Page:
Stanlib chief economist Kevin Lings said South Africa is on a fiscal cliff, and drastic action is required to prevent the country from falling into a financial crisis.
Lings’ comments come in light of concerns that South Africa’s fiscal deficit is widening as government spending is outpacing revenue.
The government’s main budget deficit ballooned to R14.6 billion in September, over triple what it was a year earlier. This resulted in a R253 billion deficit for the first six months of the financial year.
Despite this significant deficit, Lings told BizNews that South Africa is not yet at a point of default where it requires substantial support from the IMF to keep afloat.
This is partly because the country’s foreign debt is still very low, which is the “key factor that helps us”.
“When countries get into trouble, what really catches them out is they’ve got a lot of foreign debt,” he explained.
“When you get into trouble, your currency weakens, and your foreign debt becomes much more expensive, and you just can’t afford it.”
He explained that South Africa is not that vulnerable, and the path the country is on is not an outright fiscal crisis or a fiscal collapse.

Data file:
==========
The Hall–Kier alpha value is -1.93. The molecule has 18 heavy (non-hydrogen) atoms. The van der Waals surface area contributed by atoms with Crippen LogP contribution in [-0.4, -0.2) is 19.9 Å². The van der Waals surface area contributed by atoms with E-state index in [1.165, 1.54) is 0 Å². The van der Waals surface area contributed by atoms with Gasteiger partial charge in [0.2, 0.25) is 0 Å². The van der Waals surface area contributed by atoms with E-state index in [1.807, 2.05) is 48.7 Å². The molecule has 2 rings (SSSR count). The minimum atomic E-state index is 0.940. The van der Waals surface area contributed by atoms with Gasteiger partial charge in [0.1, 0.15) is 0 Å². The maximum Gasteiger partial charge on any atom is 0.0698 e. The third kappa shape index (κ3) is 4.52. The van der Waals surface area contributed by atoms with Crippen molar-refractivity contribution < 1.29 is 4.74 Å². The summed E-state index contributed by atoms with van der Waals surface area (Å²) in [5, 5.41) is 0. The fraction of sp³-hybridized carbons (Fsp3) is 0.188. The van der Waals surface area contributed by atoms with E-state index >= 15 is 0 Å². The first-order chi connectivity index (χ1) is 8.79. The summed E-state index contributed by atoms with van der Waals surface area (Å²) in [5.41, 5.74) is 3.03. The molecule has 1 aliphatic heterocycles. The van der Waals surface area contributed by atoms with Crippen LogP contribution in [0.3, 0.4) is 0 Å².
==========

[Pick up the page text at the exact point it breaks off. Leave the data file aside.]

However, he warned that this is the direction the country is headed towards.
South Africa was on the path to financial collapse during state capture but managed to pull itself back, partly because mining companies had generated significant tax revenue.
However, South Africa is now moving back in that dangerous direction, Lings warned.
“The flags are going up, the warnings are going up, and the message is very clear that if you carry on like this, if you don’t manage the SOEs, if you don’t bail out and get them restructured, if you don’t grow the economy, then you’re heading in a very ugly direction that will result in a fiscal crisis,” he said.
South Africa has a history of waiting for crises to happen and only addressing problems when that point is already reached.
He compared it to the current electricity and logistics crises, pointing out that many people warned it would happen, but their warnings were not heeded.
“We tend to wait until we get to that point of crisis, that point of collapse. And then everybody’s attention is focused on it,” he said.
However, Lings warned that this cannot be done with a country’s fiscal parameters because it is far more difficult to salvage.
“Under those situations, you need a substantial restructuring of your economy and your fiscal position, and you would probably need outside assistance like an IMF support program,” he said.